Last week, OC Board of Education Trustee David Boyd suffered an embarrassing courtroom defeat in his ongoing campaign of intimidation against Mari Barke, an English as a Second Language (ESL) teacher challenging him for re-election. Boyd had her sued to prevent Barke from calling herself a teacher in her ballot title. In the space of a few minutes, Superior Court Judge Robert Moss tossed the lawsuit Boyd has been preparing for months.
Boyd’s failed lawsuit is a tale of inexplicable legal bungling and odd behavior. The fact that his lawsuit was helmed by the dean of the online law school Boyd’s operates serves to amplify the embarrassment factor.
Barke is Boyd’s first serious challenger since his election to the OCBE in 2010. He’s responded with a pattern of intimidation unheard of in a down-ballot race like Orange County Board of Education. During the past several weeks, Boyd has sent Barke an e-mail threatening to organize protesters to picket her husband’s medical clinic; accused a reporter of “extortion”; and threatened a smear campaign against Barke’s husband. Boyd’s cyber-bullying prompted a county official to denounce his behavior as “unethical” and “beyond despicable.”
Boyd instigated a lawsuit to strike the word “teacher” from Barke’s ballot designation of “ESL Teacher/Parent.” The actual plaintiff was Christine Baldwin, director of admissions for Taft Law School. The attorney of record was Robert Strouse, dean of Taft Law School.
It was all down hill from there.
The lawsuit was filed on March 19, triggering a series of steps with a specific timetable for completion. Since the lawsuit challenged a ballot title, OC Registrar of Voters Neal Kelley would have to be served in addition to Barke. A competent legal team would have served them both immediately. Instead, Strouse didn’t serve Kelley until 10 days later, on March 29.
When suing someone, due process requires the defendant be provide notice of that action – in person. Ordinarily, process servers are hired to do this. While Boyd used his law school staff as cut-outs in filing the lawsuit, he strangely decided to serve Marie Barke in person.
About 6:45 a.m. in the morning on April 5, one of Mari Barke’s neighbors left her house to meet another neighbor for their morning walk and spotted what she described as “a very creepy looking guy” parked in front of the Barkes’ home in expensive-looking BMW. She wanted to call the police, but reconsidered on the advice of her walking companion. When they returned from their walk 90 minutes later, Boyd had departed.
Boyd returned the next morning, April 6, at 6:00 a.m. and waited for Mari Barke. 45 minutes later, her husband Dr. Jeff Barke emerged to pick up morning newspaper. Barke glimpsed a tall man with “comb over dark hair” approaching from behind his neighbor’s bushes, stick out his hand holding an envelope and rasp, “I am serving your wife.”
According to Barke, he told Boyd “You’re doing nothing of the sort” and told him to get off his property. Boyd toss the envelope onto the Barke’s driveway and left.
The problem with this is that since Boyd didn’t personally serve the actual Defendant – Mari Barke – with the summons, it had to be mailed to her. Boyd and his attorney, Taft Law School Dean Robert Strouse, failed to complete that elementary task.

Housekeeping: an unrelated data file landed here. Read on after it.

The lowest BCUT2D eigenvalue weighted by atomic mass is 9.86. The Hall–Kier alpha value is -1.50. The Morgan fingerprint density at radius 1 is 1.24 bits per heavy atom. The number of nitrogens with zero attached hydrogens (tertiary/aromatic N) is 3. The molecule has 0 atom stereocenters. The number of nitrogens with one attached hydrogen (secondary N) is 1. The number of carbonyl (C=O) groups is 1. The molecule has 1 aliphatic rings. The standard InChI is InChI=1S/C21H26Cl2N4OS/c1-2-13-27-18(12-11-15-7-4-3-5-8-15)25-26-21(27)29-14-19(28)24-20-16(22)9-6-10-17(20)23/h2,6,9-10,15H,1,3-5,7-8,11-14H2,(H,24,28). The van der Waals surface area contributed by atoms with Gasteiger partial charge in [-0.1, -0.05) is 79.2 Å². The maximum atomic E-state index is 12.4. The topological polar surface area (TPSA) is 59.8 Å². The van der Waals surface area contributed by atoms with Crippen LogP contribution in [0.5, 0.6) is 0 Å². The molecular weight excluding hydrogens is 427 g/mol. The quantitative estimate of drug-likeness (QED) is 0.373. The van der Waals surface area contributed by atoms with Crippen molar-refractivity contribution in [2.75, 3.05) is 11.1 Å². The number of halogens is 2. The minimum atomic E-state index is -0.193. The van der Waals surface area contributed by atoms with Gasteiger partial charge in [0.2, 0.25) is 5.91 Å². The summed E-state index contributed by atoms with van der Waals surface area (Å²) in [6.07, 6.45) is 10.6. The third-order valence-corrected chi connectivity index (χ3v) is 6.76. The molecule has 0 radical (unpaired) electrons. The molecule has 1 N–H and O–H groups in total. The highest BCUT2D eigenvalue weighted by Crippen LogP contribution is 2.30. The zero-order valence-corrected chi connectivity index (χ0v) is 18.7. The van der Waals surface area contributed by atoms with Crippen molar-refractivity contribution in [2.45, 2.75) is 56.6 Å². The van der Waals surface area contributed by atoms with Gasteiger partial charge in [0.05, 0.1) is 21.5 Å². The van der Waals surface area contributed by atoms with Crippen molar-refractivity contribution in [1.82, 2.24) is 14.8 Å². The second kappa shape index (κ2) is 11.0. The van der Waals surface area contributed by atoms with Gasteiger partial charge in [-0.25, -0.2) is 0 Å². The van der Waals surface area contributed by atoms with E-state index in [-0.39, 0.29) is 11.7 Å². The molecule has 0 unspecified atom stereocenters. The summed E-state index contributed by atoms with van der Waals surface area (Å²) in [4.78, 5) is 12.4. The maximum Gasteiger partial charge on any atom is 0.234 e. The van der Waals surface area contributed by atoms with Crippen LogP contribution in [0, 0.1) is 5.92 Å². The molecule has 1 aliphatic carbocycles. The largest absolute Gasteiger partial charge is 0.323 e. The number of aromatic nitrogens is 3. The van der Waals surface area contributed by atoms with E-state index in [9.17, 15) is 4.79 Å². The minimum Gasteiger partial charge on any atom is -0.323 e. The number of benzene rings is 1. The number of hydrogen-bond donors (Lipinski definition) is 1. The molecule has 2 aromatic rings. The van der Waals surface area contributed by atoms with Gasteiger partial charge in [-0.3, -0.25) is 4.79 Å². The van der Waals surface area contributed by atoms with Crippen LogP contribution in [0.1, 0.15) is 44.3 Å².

The chickens of legal incompetence came home to roost at the court hearing on April 13 – which was the day by which ROV Neal Kelley said he needed a decision in order to have ballots printed in time for the June primary election.
Barke’s attorney, Chad Morgan, argued the lawsuit should be dismissed because A) Barke was actually employed as an ESL teacher and Boyd’s arguments to the contrary were nonsense and B) Team Boyd has botched the simple task of serving Barke in a timely manner:
“..the Code of Civil Procedure requires that parties be given at least 10 days’ notice of an application for a peremptory writ of mandate in the first instance. To this end, in addition to Petitioner’s failure to satisfy service requirements, Petitioner failed to satisfy the notice requirement as well. Since nearly two weeks passed between Petitioner’s filing of this action and her first attempt at serving the Real Party in Interest, there is no excuse for these failures.”
“This is reinforced by the fact that Petitioner could have utilized the Elections Code section 12 remedy to resolve any difficulties in perfecting service but failed to do so,” Morgan’s motion continued. Taft Law School Dean Robert Strouse was unaware the state Election Code basically allowed him to serve Barke when he served notice to Neal Kelley.
Which is more disturbing? David Boyd’s odd desire on personally ambushing Mari Barke with a summons in the pre-dawn hours even as he used his law school employees to do the legal legwork? Or the sheer legal incompetence of the senior leadership of Boyd’s controversial online law school? Boyd’s team had been preparing to challenge Barke’s ballot title for several weeks. If Boyd and Strouse had managed to properly served Barke and Kelley right after filing their lawsuit on March 19 – and remembered to mail the summons, as well – Judge Moss wouldn’t have tossed their lawsuit on procedural grounds minutes after the court hearing began. They would still have lost on merits, but at least the world wouldn’t know the owner and dean of Taft Law School could not figure out how to properly prepare, file and serve a simple lawsuit.
The Taft Law School’s abysmal dropout rates and the State Bar Exam passage rate of those who do graduate makes more sense in light the shoddy legal work by its president and dean. Rather than using his law school’s resources to bully a woman running against him, perhaps Boyd should focus on providing his students with a better education. The school’s reputation has already been tarnished enough by self-inflicted a grade-changing scandal without being further diminished by the public display of legal ineptitude by its leadership.